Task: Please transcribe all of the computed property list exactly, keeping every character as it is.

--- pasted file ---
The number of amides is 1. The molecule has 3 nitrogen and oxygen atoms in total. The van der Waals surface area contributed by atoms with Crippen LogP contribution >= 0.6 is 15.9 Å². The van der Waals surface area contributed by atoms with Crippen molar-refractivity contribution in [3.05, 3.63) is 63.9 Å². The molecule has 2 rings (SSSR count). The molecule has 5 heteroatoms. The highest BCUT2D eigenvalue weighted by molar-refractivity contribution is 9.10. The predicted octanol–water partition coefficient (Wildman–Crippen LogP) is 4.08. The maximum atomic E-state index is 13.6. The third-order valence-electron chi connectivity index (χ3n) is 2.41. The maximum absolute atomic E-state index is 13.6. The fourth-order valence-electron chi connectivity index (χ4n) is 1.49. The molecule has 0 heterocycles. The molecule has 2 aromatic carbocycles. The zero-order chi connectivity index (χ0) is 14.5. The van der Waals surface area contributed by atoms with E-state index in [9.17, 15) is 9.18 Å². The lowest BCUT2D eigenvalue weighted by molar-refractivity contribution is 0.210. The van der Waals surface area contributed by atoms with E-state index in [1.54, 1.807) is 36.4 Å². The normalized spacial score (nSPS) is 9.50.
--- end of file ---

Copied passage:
The number of amides is 1. The molecule has 3 nitrogen and oxygen atoms in total. The van der Waals surface area contributed by atoms with Crippen LogP contribution >= 0.6 is 15.9 Å². The van der Waals surface area contributed by atoms with Crippen molar-refractivity contribution in [3.05, 3.63) is 63.9 Å². The molecule has 2 rings (SSSR count). The molecule has 5 heteroatoms. The highest BCUT2D eigenvalue weighted by molar-refractivity contribution is 9.10. The predicted octanol–water partition coefficient (Wildman–Crippen LogP) is 4.08. The maximum atomic E-state index is 13.6. The third-order valence-electron chi connectivity index (χ3n) is 2.41. The maximum absolute atomic E-state index is 13.6. The fourth-order valence-electron chi connectivity index (χ4n) is 1.49. The molecule has 0 heterocycles. The molecule has 2 aromatic carbocycles. The zero-order chi connectivity index (χ0) is 14.5. The van der Waals surface area contributed by atoms with E-state index in [9.17, 15) is 9.18 Å². The lowest BCUT2D eigenvalue weighted by molar-refractivity contribution is 0.210. The van der Waals surface area contributed by atoms with E-state index in [1.54, 1.807) is 36.4 Å². The normalized spacial score (nSPS) is 9.50.